Being more precise about how the things relate provides nice inferences. Take, e.g., NTPLI as ‘non-tangential proper located in’—a part is located in the whole but not at the boundary of it—and EnclosedCountry \equiv Country \sqcap \exists NTPLI.Country , with the following instances in our knowledge base NTPLI(Lesotho, South Africa) , Country(Lesotho) , and Country(South Africa) , then it deduces correctly that EnclosedCountry(Lesotho) , whereas with a mere ‘part-of’, we would not have been able to obtain this result.

Besides these examples, there are actual system requirements for, among others, annotating and querying multimedia documents and cartographic maps, such as annotating a photo of a beach where the area of the photo that depicts the sand touches the area that depicts the seawater so that, together with the knowledge that Varadero is a tangential proper part of Cuba, the semantically enhanced system can infer possible locations where the photo has been taken, or, vv., it can propose that the photo may depict a beach scene.

But how to cater for such things?

Let me summarise the three main basic problems that have to be resolved first:

  1. There is lack of oversight on plethora of part-whole relations, that include real parthood (mereology) parts with their locations (mereotopology), and other part-whole relations (from meronymy);
  2. The challenge to figure out which one to use when;
  3. The underspecified representation and reasoning consequences when one has to put up with less expressive languages for which technological infrastructure exists.

We propose to solve that in the following way, which is described in detail in [7] that recently got accepted at the 9th Extended Semantic Web Conference (ESWC’12).

The short answer for the reader who is not interested in all the theory, design, and evaluation, but just wants to model quickly: the OntoPartS tool guides you to choose the most appropriate relation and saves the selection into your OWL file.

Now for a slightly longer answer. First, we extend the taxonomy of part-whole relations of [5] with the novel addition of a taxonomy of formally defined mereotopological relations, which is driven by the KGEMT mereotoplogical theory of Varzi [8], resulting in a taxonomy of 23 part-whole relations—mereological, mereotopological, and meronymic ones—therewith ensuring a solid ontological and logic-based foundation.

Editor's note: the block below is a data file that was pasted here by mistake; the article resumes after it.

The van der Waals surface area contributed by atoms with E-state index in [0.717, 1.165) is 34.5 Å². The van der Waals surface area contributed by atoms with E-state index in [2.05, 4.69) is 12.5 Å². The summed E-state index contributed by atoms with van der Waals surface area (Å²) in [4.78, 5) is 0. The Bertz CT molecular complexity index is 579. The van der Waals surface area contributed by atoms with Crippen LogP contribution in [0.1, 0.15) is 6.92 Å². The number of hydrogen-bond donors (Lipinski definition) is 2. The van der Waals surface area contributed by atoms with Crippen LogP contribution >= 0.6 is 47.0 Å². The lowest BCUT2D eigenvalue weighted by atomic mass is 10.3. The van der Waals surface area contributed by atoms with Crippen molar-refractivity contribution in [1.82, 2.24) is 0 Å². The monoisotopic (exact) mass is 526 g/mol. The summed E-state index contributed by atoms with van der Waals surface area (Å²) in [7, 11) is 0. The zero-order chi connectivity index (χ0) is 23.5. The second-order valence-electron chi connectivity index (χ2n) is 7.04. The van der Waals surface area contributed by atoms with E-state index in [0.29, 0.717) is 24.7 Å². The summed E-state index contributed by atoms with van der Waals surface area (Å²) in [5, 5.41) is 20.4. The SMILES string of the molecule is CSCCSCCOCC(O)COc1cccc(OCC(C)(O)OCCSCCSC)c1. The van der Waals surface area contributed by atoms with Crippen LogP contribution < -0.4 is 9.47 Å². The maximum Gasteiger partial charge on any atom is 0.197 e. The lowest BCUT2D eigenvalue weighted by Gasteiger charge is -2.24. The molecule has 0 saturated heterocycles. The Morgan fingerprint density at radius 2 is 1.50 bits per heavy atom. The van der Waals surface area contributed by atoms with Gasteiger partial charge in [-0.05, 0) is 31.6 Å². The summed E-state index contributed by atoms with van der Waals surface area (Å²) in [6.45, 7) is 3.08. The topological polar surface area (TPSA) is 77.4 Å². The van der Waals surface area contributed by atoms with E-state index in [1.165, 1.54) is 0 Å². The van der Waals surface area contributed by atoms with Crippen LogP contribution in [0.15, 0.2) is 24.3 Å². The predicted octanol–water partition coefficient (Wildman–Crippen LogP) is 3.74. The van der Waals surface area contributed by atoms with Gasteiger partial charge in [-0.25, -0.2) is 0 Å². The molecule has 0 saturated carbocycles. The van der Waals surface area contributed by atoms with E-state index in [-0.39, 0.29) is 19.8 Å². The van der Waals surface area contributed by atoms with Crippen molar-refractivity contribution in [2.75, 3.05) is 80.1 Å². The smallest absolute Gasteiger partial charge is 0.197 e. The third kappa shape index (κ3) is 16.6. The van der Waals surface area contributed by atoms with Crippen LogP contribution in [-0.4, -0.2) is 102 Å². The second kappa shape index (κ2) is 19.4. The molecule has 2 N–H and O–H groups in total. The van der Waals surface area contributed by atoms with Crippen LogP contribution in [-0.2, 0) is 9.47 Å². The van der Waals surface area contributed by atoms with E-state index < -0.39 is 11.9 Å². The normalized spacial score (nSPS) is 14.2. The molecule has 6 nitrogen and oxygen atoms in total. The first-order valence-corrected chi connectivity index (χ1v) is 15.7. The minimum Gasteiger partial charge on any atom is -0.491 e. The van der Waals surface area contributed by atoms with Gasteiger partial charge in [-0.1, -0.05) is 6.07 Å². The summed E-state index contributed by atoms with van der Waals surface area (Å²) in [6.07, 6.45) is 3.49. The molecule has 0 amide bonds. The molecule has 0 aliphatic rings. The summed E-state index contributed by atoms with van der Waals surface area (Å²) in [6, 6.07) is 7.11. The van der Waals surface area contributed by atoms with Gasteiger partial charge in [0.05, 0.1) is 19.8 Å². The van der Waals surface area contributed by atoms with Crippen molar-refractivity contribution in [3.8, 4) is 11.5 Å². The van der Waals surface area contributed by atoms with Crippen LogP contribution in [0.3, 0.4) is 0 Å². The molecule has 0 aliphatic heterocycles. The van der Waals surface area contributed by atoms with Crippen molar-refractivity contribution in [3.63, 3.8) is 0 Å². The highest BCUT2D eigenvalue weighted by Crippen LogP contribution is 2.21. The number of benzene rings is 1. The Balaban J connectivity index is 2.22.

Second, some things have to be simplified from the KGEMT theory to make it implementable in OWL, and we describe the design rationale and trade-offs so that OntoPartS can load OWL/OWL2-formalised ontologies, and, if desired, modify the OWL file with the chosen relation. Which OWL species is best suited obviously depends on your individual requirements, but from a representation & reasoning and mereotopology viewpoint, OWL 2 DL and OWL 2 RL seem to fit better than the other ones. (Note: there are papers on DL and representing spatial relations and on DL and parthood, and alternative representation choices are discussed in the paper, yet, as far as we are aware of, none deals with mereotopological relations in OWL or, more generally, in DL.)

Third, there is the ‘how to select’ from the 23 relations. To enable a quick selection of the appropriate relation, we avail of a simplified OWL-ized DOLCE ontology—well, just the taxonomy of categories—for the domain and range restrictions imposed on the part-whole relations and with that, we can let the user take shortcuts compared to a lengthy decision procedure. In this way, we reduced the selection procedure to 0-4 options based on just 2-3 inputs. All of this has been structured neatly in implementation-independent activity diagrams, and subsequently has been implemented; see also the demos, the tool, and the OWL version of the taxonomy of the 23 relations.

Last, we have tested OntoPartS with modellers in controlled experiments and it was shown to improve efficiency and accuracy in modeling of part-whole relations.

As mentioned, further details can be found in [7], Representing mereotopological relations in OWL ontologies with OntoPartS, which I co-authored with Francis Fernández-Reyes, with the Instituto Superior Politécnico “José Antonio Echeverría” (CUJAE), and Annette Morales-González, with the Advanced Technologies Application Center (CENATAV), both located in Cuba (the example on semantic annotation of multimedia with spatial relations comes straight from the image processing research being done at CENATAV). A tidbit of non-scientific information: the first version of the OntoPartS tool was developed as part of the mini-project that Francis, Annette (and Alexis, who is into fish fulltime now) had chosen to carry out for the ontology engineering course I taught at the University of Havana in 2010 (mentioned earlier here and here). For the paper, we added some more theory, minor refinements to the tool, and a user evaluation with several CUJAE and UKZN students and a few FUB colleagues (thanks again for their cooperation and interest). We’ve started work on additional features, so if you have any particular request, drop me a line.